Historical revisionism was in full force once again this year. As a result, representatives of Jews, Serbs and anti-fascist organisations once again boycotted the government’s annual commemoration at the site of the Jasenovac concentration camp.
European elections were held in May (with even Pamela Anderson giving recommendations to Croatian voters). While the ruling HDZ party had high hopes earlier in the year (and was supported by German Chancellor Angela Merkel, who attended one of its rather controversial rallies in Zagreb), the actual results were much tighter and were interpreted by everyone as a success for the opposition (particularly SDP) and a disappointment for the government.
June brought us a few days of excitement when it seemed possible that prime minister Plenković might just succeed in his life-long dream of getting a top EU job. Despite denying he ever wanted such a thing, he was rumoured to be trying to become president of the European Commission (or president of the European Council, or perhaps something else). In the end, he had to return to Croatia empty handed, again denying his alleged attempts.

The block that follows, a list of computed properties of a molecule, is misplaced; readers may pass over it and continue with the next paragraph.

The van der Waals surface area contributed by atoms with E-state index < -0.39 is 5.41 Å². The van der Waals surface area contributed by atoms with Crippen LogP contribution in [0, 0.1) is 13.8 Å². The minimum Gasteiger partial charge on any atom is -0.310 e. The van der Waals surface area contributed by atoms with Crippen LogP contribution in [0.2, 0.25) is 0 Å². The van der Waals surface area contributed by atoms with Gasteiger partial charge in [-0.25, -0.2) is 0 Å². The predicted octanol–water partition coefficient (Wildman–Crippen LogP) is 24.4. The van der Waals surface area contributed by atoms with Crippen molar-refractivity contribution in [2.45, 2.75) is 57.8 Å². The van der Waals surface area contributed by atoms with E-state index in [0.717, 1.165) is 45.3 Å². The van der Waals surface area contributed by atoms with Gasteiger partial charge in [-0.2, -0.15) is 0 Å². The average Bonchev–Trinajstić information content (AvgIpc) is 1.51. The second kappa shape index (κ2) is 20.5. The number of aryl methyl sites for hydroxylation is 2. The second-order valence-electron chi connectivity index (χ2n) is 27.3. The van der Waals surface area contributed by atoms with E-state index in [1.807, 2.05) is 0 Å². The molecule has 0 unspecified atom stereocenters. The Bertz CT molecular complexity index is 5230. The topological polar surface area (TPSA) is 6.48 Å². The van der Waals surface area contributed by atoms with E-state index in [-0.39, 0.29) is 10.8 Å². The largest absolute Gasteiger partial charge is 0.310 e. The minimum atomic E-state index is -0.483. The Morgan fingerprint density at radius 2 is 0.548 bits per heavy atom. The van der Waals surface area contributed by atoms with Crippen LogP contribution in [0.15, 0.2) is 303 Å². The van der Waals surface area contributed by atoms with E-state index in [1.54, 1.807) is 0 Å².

Unlike Plenković, foreign minister Marija Pejčinović-Burić was more successful in the area of career development. In June, she was elected secretary-general of the Council of Europe. She promptly resigned her post in Croatia and has not been heard about since. Another happy politician is Dubravka Šuica, who has been appointed Croatia’s commissioner in the European Commission.
Mostly good economic news continued. Public debt is at its lowest level in decades, the European Commission concluded that Croatia no longer suffered from excessive economic imbalances, and GDP growth is holding up.
One of the companies which was in the public focus this year was Croatia Airlines, Croatia’s national flag carrier. Its business results were dismal and the search for possible strategic partners was on, but without any real results. The government eventually decided to cover some of the debts, but as the year comes to and end, there is no long-term solution in sight. In the meantime, Zagreb Airport continues to lose airlines using its services.